In 2008, HAHA hosted Tim Sweeney in the basement of a Spanish restaurant, at an event called ‘Discoteca Psicodelica’. “Tim’s radio show is called ‘Beats In Space’ in New York and he really pushes some great electronic music, reworked and experimental sounds and a lot of it does sound wonky and trippy, though still coherent, beautiful and makes you want to dance. That’s where the â€œPsicodelicaâ€ came from and â€œDiscotecaâ€ speaks for itself. Why in Spanish? It created another point of difference that was still understood. It makes you think.
“The colour scheme has been commonly used to represent the bright contrasts portrayed with psychedelic states, the pink on blue together makes it a little hard to focus as your eyes are left trying to adjust.”
Throughout his childhood, Fernandes was taken by his brother’s involvement in graffiti, though he gradually moved from walls outside to one inside: a computer screen. He cites early influences like pop-surrealist artist Todd Schorr, Coop, Doze Green and Paul Insect. “I didn’t aspire to illustrate like those guys because they’re ridiculously good, but the way they visualised things was mind bending and extremely engaging.” Previous digital and online influences included work from The Designers Republic, Tomato, Joshua Davis’s “Praystation”, Michael Cina and Hi-Res studio in the UK, which Fernandes still references from time to time.
“Locally I remember coming across the early Design is Kinky and Australian InFront community portals. It amazed me that there was a community of creatives online, actively sharing thoughts and working together. They’re both now two of the biggest, if not the biggest online communities for the Australian design industry and ones that I am continually referring to.”
â€œI find influences in lots of different things. [Looking at] other artists away from design is really interesting. I like seeing how minds think alike yet produce in completely different manners. I don’ try to produce a particular style, I use what I know, or seek out what I can learn, to create what I need to communicate.”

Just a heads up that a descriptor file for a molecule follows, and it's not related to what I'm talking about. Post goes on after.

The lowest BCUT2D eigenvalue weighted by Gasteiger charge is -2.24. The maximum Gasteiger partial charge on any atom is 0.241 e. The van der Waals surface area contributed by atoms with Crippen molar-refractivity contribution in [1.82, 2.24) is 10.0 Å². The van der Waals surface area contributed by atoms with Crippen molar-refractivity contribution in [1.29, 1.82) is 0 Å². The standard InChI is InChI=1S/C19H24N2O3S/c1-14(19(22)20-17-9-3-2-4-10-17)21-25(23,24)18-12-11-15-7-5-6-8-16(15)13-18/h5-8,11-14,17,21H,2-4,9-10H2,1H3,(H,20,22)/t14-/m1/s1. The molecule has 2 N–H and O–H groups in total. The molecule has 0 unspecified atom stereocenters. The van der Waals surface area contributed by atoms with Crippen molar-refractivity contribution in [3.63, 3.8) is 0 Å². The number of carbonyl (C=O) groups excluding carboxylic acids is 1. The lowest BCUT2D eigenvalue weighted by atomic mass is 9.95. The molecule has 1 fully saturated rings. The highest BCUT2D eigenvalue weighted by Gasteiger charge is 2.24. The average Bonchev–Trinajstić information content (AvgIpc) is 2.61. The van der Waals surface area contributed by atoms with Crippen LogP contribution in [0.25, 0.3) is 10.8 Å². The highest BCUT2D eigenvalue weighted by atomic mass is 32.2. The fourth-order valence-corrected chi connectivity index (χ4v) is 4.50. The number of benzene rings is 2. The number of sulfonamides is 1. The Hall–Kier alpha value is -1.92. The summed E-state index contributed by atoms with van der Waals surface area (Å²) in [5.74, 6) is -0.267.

“Today there’ hundreds of influences that come in many shapes and forms and I love drawing from those, but in terms of design I still haven’ seen a studio compare to UniversalEverything in the UK. They’re my all time favourite design studio who’ crossover with design and art I have not seen anywhere else.”
When Fernandes is designing for a particular event he likes to surround himself with music from that particular artist. “Obviously I work with electronic music so that has precedence but when I’m designing I go off a few different things. When doing commercial work it’s emotional, so I go by how I’m feeling at the time, or by the urgency of the job. On high rotation I have things like Jamie Lloyd, Flying Lotus, Julian Casablancas, Lou Reed, Optimo’ Sleepwalk, Massive Attack, Arthur Russell, Horace Andyâ€¦ Also my background being Portuguese, I have developed a love for the Fado and Spanish Flamenco also which I find quite serious yet flamboyant.”
For this issue’s cover, Fernandes drew on the theme “Cyclic Defrost”, as well as the milestone issue number. “I used the letters from the name “Cyclic Defrost” as a basis to create the shapes used to generate the typeface and the number 25 for the 25th issue.
“The shapes are clean, geometrical and straight edged but overlapped and randomly placed to create the colour and pattern. They were constructed then left as they lay, non-specific to a grid that a lot of traditional design is based on. I also wanted the design to reflect the liberty of the music that Cyclic Defrost embraces.”
Black-and-white photography overlayed with monochrome shapes is something that’s prevalent throughout Fernandes’ work for HAHA, yet for this cover he has allowed colour to play its part. The photos, of sakura blossoms and a young woman, “signify that 25 is a beautiful age, so young and full of potential.
“Influences never end, and as long as they don’ you’ll never be short of something to create. I think that’s a beautiful thing.”
More of Dave’s work can be seen at www.hahaindustries.com